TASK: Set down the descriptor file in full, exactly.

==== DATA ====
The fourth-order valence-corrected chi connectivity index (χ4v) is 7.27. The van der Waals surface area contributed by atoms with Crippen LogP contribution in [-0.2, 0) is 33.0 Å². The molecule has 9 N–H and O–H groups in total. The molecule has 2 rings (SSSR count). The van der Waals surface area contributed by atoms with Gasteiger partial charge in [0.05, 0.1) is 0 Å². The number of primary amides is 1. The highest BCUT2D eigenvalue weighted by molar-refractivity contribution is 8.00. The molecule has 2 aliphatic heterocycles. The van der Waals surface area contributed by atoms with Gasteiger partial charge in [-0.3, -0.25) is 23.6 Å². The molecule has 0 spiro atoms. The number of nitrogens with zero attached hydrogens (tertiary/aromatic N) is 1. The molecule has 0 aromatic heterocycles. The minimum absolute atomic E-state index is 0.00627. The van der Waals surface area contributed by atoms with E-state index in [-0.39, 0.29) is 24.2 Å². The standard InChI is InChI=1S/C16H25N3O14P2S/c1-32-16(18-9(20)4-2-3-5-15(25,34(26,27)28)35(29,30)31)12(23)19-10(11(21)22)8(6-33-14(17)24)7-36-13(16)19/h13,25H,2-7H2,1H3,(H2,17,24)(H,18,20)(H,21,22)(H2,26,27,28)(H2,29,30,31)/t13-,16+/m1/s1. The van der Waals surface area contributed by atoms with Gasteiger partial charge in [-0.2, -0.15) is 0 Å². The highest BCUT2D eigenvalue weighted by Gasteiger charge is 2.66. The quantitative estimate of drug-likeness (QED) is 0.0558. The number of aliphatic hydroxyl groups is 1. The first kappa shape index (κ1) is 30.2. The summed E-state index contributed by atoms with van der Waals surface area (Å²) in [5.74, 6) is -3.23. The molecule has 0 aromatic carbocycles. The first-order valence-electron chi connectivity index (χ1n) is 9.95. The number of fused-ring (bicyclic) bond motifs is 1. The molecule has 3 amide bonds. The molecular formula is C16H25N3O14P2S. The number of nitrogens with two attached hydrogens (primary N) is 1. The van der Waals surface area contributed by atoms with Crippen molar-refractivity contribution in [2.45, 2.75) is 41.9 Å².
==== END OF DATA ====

The fourth-order valence-corrected chi connectivity index (χ4v) is 7.27. The van der Waals surface area contributed by atoms with Crippen LogP contribution in [-0.2, 0) is 33.0 Å². The molecule has 9 N–H and O–H groups in total. The molecule has 2 rings (SSSR count). The van der Waals surface area contributed by atoms with Gasteiger partial charge in [0.05, 0.1) is 0 Å². The number of primary amides is 1. The highest BCUT2D eigenvalue weighted by molar-refractivity contribution is 8.00. The molecule has 2 aliphatic heterocycles. The van der Waals surface area contributed by atoms with Gasteiger partial charge in [-0.3, -0.25) is 23.6 Å². The molecule has 0 spiro atoms. The number of nitrogens with zero attached hydrogens (tertiary/aromatic N) is 1. The molecule has 0 aromatic heterocycles. The minimum absolute atomic E-state index is 0.00627. The van der Waals surface area contributed by atoms with E-state index in [-0.39, 0.29) is 24.2 Å². The standard InChI is InChI=1S/C16H25N3O14P2S/c1-32-16(18-9(20)4-2-3-5-15(25,34(26,27)28)35(29,30)31)12(23)19-10(11(21)22)8(6-33-14(17)24)7-36-13(16)19/h13,25H,2-7H2,1H3,(H2,17,24)(H,18,20)(H,21,22)(H2,26,27,28)(H2,29,30,31)/t13-,16+/m1/s1. The van der Waals surface area contributed by atoms with Gasteiger partial charge in [-0.2, -0.15) is 0 Å². The highest BCUT2D eigenvalue weighted by Gasteiger charge is 2.66. The quantitative estimate of drug-likeness (QED) is 0.0558. The number of aliphatic hydroxyl groups is 1. The first kappa shape index (κ1) is 30.2. The summed E-state index contributed by atoms with van der Waals surface area (Å²) in [5.74, 6) is -3.23. The molecule has 0 aromatic carbocycles. The first-order valence-electron chi connectivity index (χ1n) is 9.95. The number of fused-ring (bicyclic) bond motifs is 1. The molecule has 3 amide bonds. The molecular formula is C16H25N3O14P2S. The number of nitrogens with two attached hydrogens (primary N) is 1. The van der Waals surface area contributed by atoms with Crippen molar-refractivity contribution in [2.45, 2.75) is 41.9 Å².